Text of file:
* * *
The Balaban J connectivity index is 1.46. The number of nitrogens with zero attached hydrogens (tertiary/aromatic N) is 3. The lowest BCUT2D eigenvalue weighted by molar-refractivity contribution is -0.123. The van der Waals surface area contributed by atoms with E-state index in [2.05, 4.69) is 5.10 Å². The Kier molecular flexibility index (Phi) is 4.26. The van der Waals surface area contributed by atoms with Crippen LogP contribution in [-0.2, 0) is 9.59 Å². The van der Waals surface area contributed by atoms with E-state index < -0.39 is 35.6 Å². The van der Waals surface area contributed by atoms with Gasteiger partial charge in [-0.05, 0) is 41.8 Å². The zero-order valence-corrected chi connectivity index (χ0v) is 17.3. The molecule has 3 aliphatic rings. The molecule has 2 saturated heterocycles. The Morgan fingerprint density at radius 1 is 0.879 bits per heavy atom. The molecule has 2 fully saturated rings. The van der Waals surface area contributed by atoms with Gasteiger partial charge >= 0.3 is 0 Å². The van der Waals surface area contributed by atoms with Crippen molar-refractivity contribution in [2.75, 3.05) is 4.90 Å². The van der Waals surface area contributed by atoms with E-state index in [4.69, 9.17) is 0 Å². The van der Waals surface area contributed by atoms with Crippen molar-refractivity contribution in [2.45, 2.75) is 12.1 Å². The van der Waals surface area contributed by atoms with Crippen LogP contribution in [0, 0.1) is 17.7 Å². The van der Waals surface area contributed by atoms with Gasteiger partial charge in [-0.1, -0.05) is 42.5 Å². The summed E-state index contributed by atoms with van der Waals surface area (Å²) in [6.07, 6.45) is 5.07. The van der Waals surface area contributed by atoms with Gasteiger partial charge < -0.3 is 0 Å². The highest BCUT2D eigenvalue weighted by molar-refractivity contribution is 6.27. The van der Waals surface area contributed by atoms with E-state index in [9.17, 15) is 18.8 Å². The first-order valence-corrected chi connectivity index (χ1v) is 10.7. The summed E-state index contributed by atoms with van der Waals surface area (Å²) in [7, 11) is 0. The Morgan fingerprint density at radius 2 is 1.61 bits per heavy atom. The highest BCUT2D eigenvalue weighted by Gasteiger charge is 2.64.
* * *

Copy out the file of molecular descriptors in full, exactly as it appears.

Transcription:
The Balaban J connectivity index is 1.46. The number of nitrogens with zero attached hydrogens (tertiary/aromatic N) is 3. The lowest BCUT2D eigenvalue weighted by molar-refractivity contribution is -0.123. The van der Waals surface area contributed by atoms with E-state index in [2.05, 4.69) is 5.10 Å². The Kier molecular flexibility index (Phi) is 4.26. The van der Waals surface area contributed by atoms with Crippen LogP contribution in [-0.2, 0) is 9.59 Å². The van der Waals surface area contributed by atoms with E-state index < -0.39 is 35.6 Å². The van der Waals surface area contributed by atoms with Gasteiger partial charge in [-0.05, 0) is 41.8 Å². The zero-order valence-corrected chi connectivity index (χ0v) is 17.3. The molecule has 3 aliphatic rings. The molecule has 2 saturated heterocycles. The Morgan fingerprint density at radius 1 is 0.879 bits per heavy atom. The molecule has 2 fully saturated rings. The van der Waals surface area contributed by atoms with Gasteiger partial charge >= 0.3 is 0 Å². The van der Waals surface area contributed by atoms with Crippen molar-refractivity contribution in [2.75, 3.05) is 4.90 Å². The van der Waals surface area contributed by atoms with E-state index in [4.69, 9.17) is 0 Å². The van der Waals surface area contributed by atoms with Crippen molar-refractivity contribution in [2.45, 2.75) is 12.1 Å². The van der Waals surface area contributed by atoms with Crippen LogP contribution in [0, 0.1) is 17.7 Å². The van der Waals surface area contributed by atoms with Gasteiger partial charge in [-0.1, -0.05) is 42.5 Å². The summed E-state index contributed by atoms with van der Waals surface area (Å²) in [6.07, 6.45) is 5.07. The van der Waals surface area contributed by atoms with Gasteiger partial charge < -0.3 is 0 Å². The highest BCUT2D eigenvalue weighted by molar-refractivity contribution is 6.27. The van der Waals surface area contributed by atoms with E-state index in [9.17, 15) is 18.8 Å². The first-order valence-corrected chi connectivity index (χ1v) is 10.7. The summed E-state index contributed by atoms with van der Waals surface area (Å²) in [7, 11) is 0. The Morgan fingerprint density at radius 2 is 1.61 bits per heavy atom. The highest BCUT2D eigenvalue weighted by Gasteiger charge is 2.64.